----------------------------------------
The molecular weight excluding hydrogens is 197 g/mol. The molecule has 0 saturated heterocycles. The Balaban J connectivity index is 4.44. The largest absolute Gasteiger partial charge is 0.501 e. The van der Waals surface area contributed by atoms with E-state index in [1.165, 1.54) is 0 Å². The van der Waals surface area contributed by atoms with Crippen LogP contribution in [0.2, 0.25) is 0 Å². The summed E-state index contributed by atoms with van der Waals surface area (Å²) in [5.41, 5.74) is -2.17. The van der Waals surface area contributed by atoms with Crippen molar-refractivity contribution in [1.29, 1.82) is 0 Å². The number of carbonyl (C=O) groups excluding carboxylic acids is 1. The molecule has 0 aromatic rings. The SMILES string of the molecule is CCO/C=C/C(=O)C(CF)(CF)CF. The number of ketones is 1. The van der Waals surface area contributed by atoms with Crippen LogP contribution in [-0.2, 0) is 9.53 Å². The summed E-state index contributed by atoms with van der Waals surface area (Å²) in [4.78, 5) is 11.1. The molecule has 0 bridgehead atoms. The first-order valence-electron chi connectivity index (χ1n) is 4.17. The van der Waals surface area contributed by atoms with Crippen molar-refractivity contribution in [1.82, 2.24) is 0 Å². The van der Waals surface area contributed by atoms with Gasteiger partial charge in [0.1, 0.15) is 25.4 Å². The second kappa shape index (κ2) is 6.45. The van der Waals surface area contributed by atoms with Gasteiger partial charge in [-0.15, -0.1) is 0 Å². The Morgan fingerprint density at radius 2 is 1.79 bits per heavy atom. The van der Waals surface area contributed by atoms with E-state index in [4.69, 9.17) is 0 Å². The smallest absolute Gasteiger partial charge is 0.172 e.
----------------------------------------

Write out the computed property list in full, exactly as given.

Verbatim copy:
The molecular weight excluding hydrogens is 197 g/mol. The molecule has 0 saturated heterocycles. The Balaban J connectivity index is 4.44. The largest absolute Gasteiger partial charge is 0.501 e. The van der Waals surface area contributed by atoms with E-state index in [1.165, 1.54) is 0 Å². The van der Waals surface area contributed by atoms with Crippen LogP contribution in [0.2, 0.25) is 0 Å². The summed E-state index contributed by atoms with van der Waals surface area (Å²) in [5.41, 5.74) is -2.17. The van der Waals surface area contributed by atoms with Crippen molar-refractivity contribution in [1.29, 1.82) is 0 Å². The number of carbonyl (C=O) groups excluding carboxylic acids is 1. The molecule has 0 aromatic rings. The SMILES string of the molecule is CCO/C=C/C(=O)C(CF)(CF)CF. The number of ketones is 1. The van der Waals surface area contributed by atoms with Crippen LogP contribution in [-0.2, 0) is 9.53 Å². The summed E-state index contributed by atoms with van der Waals surface area (Å²) in [4.78, 5) is 11.1. The molecule has 0 bridgehead atoms. The first-order valence-electron chi connectivity index (χ1n) is 4.17. The van der Waals surface area contributed by atoms with Crippen molar-refractivity contribution in [1.82, 2.24) is 0 Å². The van der Waals surface area contributed by atoms with Gasteiger partial charge in [0.1, 0.15) is 25.4 Å². The second kappa shape index (κ2) is 6.45. The van der Waals surface area contributed by atoms with Gasteiger partial charge in [-0.15, -0.1) is 0 Å². The Morgan fingerprint density at radius 2 is 1.79 bits per heavy atom. The van der Waals surface area contributed by atoms with E-state index in [4.69, 9.17) is 0 Å². The smallest absolute Gasteiger partial charge is 0.172 e.